Clinician attitudes towards borderline personality disorder: A 15-year comparison



Publication Details

Day, N., Hunt, A., Cortis-Jones, L. & Grenyer, B. (2018). Clinician attitudes towards borderline personality disorder: A 15-year comparison. Personality and Mental Health, Online First 1-12.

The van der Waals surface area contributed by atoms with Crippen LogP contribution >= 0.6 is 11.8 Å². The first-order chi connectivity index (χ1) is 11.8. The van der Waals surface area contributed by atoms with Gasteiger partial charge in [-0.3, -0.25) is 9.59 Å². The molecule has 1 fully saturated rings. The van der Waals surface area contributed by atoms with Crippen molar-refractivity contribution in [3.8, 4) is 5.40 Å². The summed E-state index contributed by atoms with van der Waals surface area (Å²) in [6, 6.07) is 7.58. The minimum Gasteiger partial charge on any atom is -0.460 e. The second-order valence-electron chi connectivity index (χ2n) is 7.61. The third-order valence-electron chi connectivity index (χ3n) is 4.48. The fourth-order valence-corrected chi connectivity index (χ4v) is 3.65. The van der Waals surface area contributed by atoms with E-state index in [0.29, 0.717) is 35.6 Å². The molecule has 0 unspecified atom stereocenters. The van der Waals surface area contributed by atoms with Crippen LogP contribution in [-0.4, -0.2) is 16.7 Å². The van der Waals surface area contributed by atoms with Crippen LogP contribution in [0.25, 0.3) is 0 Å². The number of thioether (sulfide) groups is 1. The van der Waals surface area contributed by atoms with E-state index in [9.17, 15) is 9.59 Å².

Stigma towards people with borderline personality disorder has been a common theme reported within mental health services staff. A longitudinal, mixed method design investigated attitudes of mental health staff working at the same public health service in 2000 and 2015. Participants from both the 2000 and 2015 samples completed a short 10-item version of the Attitude to Personality Disorders Questionnaire and identical qualitative questions. The 2015 sample also completed the Attitude to Deliberate Self-Harm Questionnaire and the Attitude and Skills Questionnaire. Qualitatively, the 2000 sample endorsed much more negative descriptions (e.g. 'attention seeking' and 'manipulative'), and the 2015 sample focused more on treatment approaches and skills (e.g. 'management plan' and 'empathy'). Quantitatively, the 2015 sample endorsed more positive attitudes than the 2000 sample. This positive attitudinal shift is an encouraging step in successful treatment of borderline personality disorder and may reflect a changing landscape of the mental health system and greater awareness and use of effective treatments. 2018 John Wiley & Sons, Ltd.

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